The consistent growth trajectory of the red line is clear. But focusing on the green line, the FTSE 250 2 year Forward P/E multiple is now at levels which have only been tested a handful of times over the last 30 years.
Whilst earnings across the market have been resilient to date, revisions are now starting to skew to net downgrades, something which is expected to continue into the first half of 2023. However, the chart below shows that in recent cycles, the market starts to recover well ahead of the full extent of estimate revisions.
FTSE 250: Price (White), PE FY2 (Green), EPS FY2 (Red) – 30 years to date
Source: Factset, Octopus
The marker in 2023 will undoubtedly remain driven by macro factors, at least for the first quarter. We would suggest, however, that the market is far more likely to look past the recession, assuming it is indeed modest, and start to look toward recovery as we progress through the year. The market will also remain focused on pivots, particularly around the interest tightening cycle.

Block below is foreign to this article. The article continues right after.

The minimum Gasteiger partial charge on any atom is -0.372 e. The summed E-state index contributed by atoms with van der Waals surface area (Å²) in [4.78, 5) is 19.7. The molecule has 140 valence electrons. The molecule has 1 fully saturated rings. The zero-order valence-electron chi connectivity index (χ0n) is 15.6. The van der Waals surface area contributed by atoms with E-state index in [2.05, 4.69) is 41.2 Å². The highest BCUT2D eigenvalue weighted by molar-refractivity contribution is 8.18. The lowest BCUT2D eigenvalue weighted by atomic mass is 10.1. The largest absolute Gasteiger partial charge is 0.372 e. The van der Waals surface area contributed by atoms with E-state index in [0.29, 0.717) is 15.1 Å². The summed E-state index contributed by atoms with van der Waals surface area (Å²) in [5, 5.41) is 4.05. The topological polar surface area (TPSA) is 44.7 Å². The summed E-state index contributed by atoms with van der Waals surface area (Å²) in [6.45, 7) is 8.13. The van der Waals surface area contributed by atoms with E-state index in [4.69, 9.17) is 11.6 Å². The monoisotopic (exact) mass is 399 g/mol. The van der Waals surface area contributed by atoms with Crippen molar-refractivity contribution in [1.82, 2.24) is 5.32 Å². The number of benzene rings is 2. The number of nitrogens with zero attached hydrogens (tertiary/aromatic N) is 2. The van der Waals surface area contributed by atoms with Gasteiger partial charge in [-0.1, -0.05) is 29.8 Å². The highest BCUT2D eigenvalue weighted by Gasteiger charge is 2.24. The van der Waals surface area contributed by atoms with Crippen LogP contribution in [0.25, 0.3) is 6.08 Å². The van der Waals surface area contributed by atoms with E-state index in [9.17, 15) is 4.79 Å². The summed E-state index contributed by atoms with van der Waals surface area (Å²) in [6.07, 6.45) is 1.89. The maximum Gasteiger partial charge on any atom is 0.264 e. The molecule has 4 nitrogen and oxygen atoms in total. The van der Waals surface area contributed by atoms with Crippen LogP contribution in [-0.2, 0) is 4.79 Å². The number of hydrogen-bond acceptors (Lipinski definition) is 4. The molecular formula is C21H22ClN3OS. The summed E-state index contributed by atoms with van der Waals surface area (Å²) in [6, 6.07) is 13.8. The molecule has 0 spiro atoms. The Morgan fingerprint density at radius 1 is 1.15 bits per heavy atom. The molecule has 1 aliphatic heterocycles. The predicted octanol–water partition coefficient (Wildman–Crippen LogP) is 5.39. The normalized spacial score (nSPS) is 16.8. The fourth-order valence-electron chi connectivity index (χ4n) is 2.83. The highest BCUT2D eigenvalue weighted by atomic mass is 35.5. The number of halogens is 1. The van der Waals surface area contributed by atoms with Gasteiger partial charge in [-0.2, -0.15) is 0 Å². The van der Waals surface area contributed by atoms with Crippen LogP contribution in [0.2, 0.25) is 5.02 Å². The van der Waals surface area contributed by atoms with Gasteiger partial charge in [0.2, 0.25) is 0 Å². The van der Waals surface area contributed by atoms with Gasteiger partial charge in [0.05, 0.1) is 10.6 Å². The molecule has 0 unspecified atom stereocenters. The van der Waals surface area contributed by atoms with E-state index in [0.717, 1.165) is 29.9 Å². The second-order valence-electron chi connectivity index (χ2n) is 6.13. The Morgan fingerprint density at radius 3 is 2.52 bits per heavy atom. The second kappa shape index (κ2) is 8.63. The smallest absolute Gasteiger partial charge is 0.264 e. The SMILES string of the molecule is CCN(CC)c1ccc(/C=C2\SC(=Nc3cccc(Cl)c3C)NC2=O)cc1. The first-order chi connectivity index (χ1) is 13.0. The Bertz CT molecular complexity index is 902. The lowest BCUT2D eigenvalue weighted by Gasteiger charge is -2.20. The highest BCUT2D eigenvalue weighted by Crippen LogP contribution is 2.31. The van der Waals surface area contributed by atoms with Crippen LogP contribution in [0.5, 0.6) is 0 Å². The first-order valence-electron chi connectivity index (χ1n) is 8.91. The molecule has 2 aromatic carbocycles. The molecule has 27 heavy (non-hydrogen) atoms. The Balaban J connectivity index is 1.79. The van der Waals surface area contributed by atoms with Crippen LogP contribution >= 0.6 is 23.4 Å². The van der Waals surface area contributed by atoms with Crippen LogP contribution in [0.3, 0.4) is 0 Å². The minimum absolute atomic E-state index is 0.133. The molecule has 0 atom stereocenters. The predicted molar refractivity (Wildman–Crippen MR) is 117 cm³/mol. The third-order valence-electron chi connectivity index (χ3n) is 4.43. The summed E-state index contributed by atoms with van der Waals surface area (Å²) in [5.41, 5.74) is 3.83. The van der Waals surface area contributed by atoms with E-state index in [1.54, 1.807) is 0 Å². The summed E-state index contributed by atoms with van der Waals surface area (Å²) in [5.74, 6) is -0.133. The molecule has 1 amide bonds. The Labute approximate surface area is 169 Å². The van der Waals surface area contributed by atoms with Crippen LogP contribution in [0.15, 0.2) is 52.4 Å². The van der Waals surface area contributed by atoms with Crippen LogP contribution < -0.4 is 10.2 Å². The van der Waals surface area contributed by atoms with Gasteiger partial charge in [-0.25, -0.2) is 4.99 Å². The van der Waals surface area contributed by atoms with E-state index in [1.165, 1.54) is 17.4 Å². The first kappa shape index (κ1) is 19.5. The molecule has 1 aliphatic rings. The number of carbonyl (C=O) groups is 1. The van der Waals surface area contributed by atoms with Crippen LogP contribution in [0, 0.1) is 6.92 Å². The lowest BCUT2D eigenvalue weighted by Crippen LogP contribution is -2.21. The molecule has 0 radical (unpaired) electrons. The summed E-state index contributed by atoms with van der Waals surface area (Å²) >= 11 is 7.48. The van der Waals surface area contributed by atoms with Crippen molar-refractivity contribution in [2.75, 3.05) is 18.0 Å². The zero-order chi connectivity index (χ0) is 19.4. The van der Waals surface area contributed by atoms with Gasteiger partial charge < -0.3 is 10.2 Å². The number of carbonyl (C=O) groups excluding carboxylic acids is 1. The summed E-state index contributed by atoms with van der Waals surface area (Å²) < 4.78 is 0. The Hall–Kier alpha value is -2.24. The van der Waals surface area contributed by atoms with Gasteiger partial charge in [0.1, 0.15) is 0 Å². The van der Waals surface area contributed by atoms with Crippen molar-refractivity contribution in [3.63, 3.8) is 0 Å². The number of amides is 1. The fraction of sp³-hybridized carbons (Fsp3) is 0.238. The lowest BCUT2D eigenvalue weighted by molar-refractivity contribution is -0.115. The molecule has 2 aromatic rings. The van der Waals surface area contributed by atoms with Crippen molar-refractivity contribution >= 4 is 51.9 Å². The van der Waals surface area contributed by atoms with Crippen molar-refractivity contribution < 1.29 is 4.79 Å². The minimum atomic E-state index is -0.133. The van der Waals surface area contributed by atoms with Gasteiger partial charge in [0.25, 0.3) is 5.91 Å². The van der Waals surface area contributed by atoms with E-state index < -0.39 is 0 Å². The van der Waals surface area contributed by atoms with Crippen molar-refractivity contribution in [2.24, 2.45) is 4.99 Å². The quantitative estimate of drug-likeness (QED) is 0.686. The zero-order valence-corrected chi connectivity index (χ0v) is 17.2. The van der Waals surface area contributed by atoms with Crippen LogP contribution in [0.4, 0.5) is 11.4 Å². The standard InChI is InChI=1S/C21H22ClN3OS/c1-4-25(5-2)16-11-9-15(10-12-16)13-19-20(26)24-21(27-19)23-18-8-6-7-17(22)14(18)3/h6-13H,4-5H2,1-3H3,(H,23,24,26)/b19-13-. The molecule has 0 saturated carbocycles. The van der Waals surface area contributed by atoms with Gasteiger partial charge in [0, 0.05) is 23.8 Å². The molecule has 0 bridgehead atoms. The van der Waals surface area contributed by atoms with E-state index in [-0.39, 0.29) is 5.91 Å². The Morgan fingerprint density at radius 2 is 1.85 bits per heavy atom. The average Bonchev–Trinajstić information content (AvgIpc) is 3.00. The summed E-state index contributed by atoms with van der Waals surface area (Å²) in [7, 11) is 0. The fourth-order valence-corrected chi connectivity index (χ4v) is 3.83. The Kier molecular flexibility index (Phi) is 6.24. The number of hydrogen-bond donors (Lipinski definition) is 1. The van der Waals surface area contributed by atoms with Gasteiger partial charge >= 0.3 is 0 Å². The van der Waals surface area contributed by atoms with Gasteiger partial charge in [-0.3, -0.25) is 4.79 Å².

Timing the switch from a focus on recessionary risks, to a recovery approach will be key to performance in the year ahead. As we have discussed above, many growth companies are trading at levels that arguably price in earnings cuts, which we would hope would not be realised. We therefore believe these stocks have mid-term value.
The UK is likely already in a recession, as many market commentators have noted. The depth and longevity of this recession is still to be determined. We remain reassured by the relatively resilient trading performance of many growth companies to date, and are believe the UK will face a relatively modest recession compared to previous cycles.
Duration of UK recessions, plus forecasts